Cries from Heaven: Avraham Succeeded at the Akeidah!
The binding of Yitzchak is one of the most perplexing theological episodes of the entire Torah. For some, its messages are vexing, for others, inspiring, and for most, a mixture of both. Jew and non-Jew alike opined and contemplated this most incredible story.
While the rabbis of the Talmud and Midrash also struggled with the Akeidah, the traditional point of view, as supported by the text, enshrines this incredible episode as a test of devotion, one in which Avraham succeeded. The Torah clearly tells us this. I never understood those who ask if Avraham succeeded, or, those who suggest, Heaven forbid, that he failed.
"ויקרא מלאך ה' מן השמים ויאמר אברהם אברהם ויאמר הנני. ויאמר אל תשלך ידך אל הנער ואל תעש לו מאומה כי עתה ידעתי כי ירא אלקים אתה ולא חשכת את בנך את יחידך ממני... ויקרא מלאך ה' אל אברהם שנית מן השמים. ויאמר בי נשבעתי נאם ה' כי יען אשר עשית את הדבר הזה ולא חשכת את בנך את יחידך. כי ברך אברכך והרבה ארבה את זרעך ככוכבי השמים וכחול אשר על שפת הים וירש זרעך את שער אויביו. והתברכו בזרעך כל גיי הארץ עקב אשר שמעת בקולי." (בראשית כ"ב:י"א-י"ב, ט"ו-י"ח)
“An Angel of HASHEM called to him from heaven, and said, “Avraham! Avraham!’ And he said, ‘Here I am’ And he said, ‘Do not send forth your hand at the lad nor do anything to him for now I know that you are God-fearing, and you, have not withheld your son, your only one, from Me...The angel of HASHEM called to Avraham a second time from heaven. And he said, ‘By myself I swear – the word of HASHEM – that because you have done this thing, and have not withheld your son, your only one, that I shall surely bless you and surely increase your offspring like the stars of the heavens and like the sand on the seashore; and your offspring shall inherit the gate of its enemy. And all the nations of the earth shall bless themselves by your offspring, because you have listened to My voice.” (Bereshis 22:11-12, 15-18).
Modern sensibility can challenge the concept of Divine devotion, but the Torah explicitly mention multiple times that Avraham succeeded, passed the test (it was a test see verse 1) and received an abundance of blessing as a consequence of his passing this test.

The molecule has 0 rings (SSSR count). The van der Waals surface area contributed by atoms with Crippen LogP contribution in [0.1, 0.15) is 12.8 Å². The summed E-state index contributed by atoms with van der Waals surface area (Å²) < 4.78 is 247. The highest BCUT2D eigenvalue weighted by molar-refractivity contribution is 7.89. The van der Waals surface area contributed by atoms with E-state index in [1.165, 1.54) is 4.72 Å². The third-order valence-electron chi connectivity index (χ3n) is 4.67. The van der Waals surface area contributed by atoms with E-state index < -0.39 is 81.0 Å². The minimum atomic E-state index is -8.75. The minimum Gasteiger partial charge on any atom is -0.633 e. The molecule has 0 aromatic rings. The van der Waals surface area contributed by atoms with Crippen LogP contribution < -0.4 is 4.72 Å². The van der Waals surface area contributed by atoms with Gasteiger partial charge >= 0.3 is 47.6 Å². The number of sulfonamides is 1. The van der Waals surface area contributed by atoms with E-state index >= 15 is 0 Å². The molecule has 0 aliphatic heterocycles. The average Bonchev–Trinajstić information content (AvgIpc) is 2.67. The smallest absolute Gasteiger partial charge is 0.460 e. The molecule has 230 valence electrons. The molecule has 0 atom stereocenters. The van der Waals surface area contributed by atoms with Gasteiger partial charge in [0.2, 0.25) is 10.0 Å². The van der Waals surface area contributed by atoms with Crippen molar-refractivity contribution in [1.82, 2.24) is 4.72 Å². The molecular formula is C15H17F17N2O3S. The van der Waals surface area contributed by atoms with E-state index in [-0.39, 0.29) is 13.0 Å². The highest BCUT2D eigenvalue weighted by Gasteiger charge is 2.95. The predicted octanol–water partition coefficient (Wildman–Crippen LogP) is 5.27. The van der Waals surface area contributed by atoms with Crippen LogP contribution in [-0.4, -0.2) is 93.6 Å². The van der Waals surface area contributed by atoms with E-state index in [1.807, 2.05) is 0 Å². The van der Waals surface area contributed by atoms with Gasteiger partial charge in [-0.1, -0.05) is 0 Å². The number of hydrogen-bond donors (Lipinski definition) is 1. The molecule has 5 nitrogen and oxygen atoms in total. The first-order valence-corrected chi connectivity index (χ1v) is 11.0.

These verses, which confirm the fact that Avraham passed this incredible test with flying colors, also pose some textual questions. First, why is the angel’s location identified? Why do we need to know that the angel who called off the test and informed Avraham that he passed is in heaven? Second, Yitzchak is not only identified as Avraham’s son, but his ‘only son.’ Rashi (verse 1) citing the famous Midrash, explains why the first verse introducing the ‘test’ was seemingly redundant, i.e. “Take your son, your only son, the one whom you love…Yitzchak”… When Hashem said take your son, suggests the Midrash, Avraham protested that he had two sons. Avraham responded to “Your only son” by claiming that they are both unique to their mothers. He then stated that he loved both his sons. Only when Yitzchak is named did Avraham truly understand which son was to go with him. Rashi also notes that the redundancy was to give Avraham some time to understand what he was being asked, not to jump in too quickly to such a shocking reality.
Third, the same term “Hineini” which is always identified with obedience and reverence is used both to initiate and end the trial.
Addressing these questions in reverse order, we learn great lessons pointing to Avraham’s success in this ultimate test. Avraham’s faith was perfect both before and after this impossible examination of allegiance. Rabbeinu Nissim (Drashos, #6) writes that if Avraham resisted the impossible test of the Akeidah, he would not have been punished. No one can be expected to pass such a test. The whole test, according to Rabbeinu Nissim was to see if Avraham could resist the urge to protest, which is recorded in the parsha prior to the destruction of S’dom. Avraham passed this final incredible trial because he did not resist, claims the Ra”N. This obviously counters those who claim that Avraham failed because he should have protested.
Immediately after the Akeidah, Yitzchak is identified unambiguously as Avraham’s unique son. Remember that Yitzchak was tested as well. While I’m not addressing the need for the test (that is outside the purview of what I’m writing here), clearly Avraham is promised great offspring through Yitzchak. This does elevate Yitzchak to a unique state.